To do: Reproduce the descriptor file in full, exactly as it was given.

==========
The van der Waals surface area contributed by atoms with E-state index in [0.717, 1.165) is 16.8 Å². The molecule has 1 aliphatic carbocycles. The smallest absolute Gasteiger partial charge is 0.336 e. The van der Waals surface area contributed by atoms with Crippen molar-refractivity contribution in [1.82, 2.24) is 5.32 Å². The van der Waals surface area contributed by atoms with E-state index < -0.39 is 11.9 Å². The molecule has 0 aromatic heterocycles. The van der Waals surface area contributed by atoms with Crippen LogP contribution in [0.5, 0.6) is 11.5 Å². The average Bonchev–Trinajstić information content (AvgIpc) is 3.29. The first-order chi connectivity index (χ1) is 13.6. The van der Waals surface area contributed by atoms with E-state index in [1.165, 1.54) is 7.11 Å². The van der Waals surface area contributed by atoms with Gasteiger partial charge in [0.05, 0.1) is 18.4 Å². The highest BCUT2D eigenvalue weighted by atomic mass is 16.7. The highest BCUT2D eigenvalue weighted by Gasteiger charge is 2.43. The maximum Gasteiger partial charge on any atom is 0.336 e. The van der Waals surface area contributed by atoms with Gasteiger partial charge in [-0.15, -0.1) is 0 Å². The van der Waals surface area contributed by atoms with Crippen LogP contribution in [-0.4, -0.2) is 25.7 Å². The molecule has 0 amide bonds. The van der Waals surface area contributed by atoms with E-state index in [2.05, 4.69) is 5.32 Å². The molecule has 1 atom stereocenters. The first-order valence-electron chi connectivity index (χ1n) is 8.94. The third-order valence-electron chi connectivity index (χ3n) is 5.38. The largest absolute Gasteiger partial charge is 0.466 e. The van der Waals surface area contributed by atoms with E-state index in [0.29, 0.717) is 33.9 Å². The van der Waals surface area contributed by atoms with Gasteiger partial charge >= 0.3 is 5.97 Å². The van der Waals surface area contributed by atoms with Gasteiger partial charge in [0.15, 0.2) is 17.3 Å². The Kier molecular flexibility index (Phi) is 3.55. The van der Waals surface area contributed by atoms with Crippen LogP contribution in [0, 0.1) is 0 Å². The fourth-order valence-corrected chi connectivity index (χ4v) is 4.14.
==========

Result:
The van der Waals surface area contributed by atoms with E-state index in [0.717, 1.165) is 16.8 Å². The molecule has 1 aliphatic carbocycles. The smallest absolute Gasteiger partial charge is 0.336 e. The van der Waals surface area contributed by atoms with Crippen molar-refractivity contribution in [1.82, 2.24) is 5.32 Å². The van der Waals surface area contributed by atoms with E-state index < -0.39 is 11.9 Å². The molecule has 0 aromatic heterocycles. The van der Waals surface area contributed by atoms with Crippen LogP contribution in [0.5, 0.6) is 11.5 Å². The average Bonchev–Trinajstić information content (AvgIpc) is 3.29. The first-order chi connectivity index (χ1) is 13.6. The van der Waals surface area contributed by atoms with E-state index in [1.165, 1.54) is 7.11 Å². The van der Waals surface area contributed by atoms with Gasteiger partial charge in [0.05, 0.1) is 18.4 Å². The highest BCUT2D eigenvalue weighted by atomic mass is 16.7. The highest BCUT2D eigenvalue weighted by Gasteiger charge is 2.43. The maximum Gasteiger partial charge on any atom is 0.336 e. The van der Waals surface area contributed by atoms with Gasteiger partial charge in [-0.15, -0.1) is 0 Å². The van der Waals surface area contributed by atoms with Crippen LogP contribution in [-0.4, -0.2) is 25.7 Å². The molecule has 0 amide bonds. The van der Waals surface area contributed by atoms with E-state index in [2.05, 4.69) is 5.32 Å². The molecule has 1 atom stereocenters. The first-order valence-electron chi connectivity index (χ1n) is 8.94. The third-order valence-electron chi connectivity index (χ3n) is 5.38. The largest absolute Gasteiger partial charge is 0.466 e. The van der Waals surface area contributed by atoms with E-state index in [0.29, 0.717) is 33.9 Å². The van der Waals surface area contributed by atoms with Gasteiger partial charge >= 0.3 is 5.97 Å². The van der Waals surface area contributed by atoms with Gasteiger partial charge in [0.15, 0.2) is 17.3 Å². The Kier molecular flexibility index (Phi) is 3.55. The van der Waals surface area contributed by atoms with Crippen LogP contribution in [0, 0.1) is 0 Å². The fourth-order valence-corrected chi connectivity index (χ4v) is 4.14.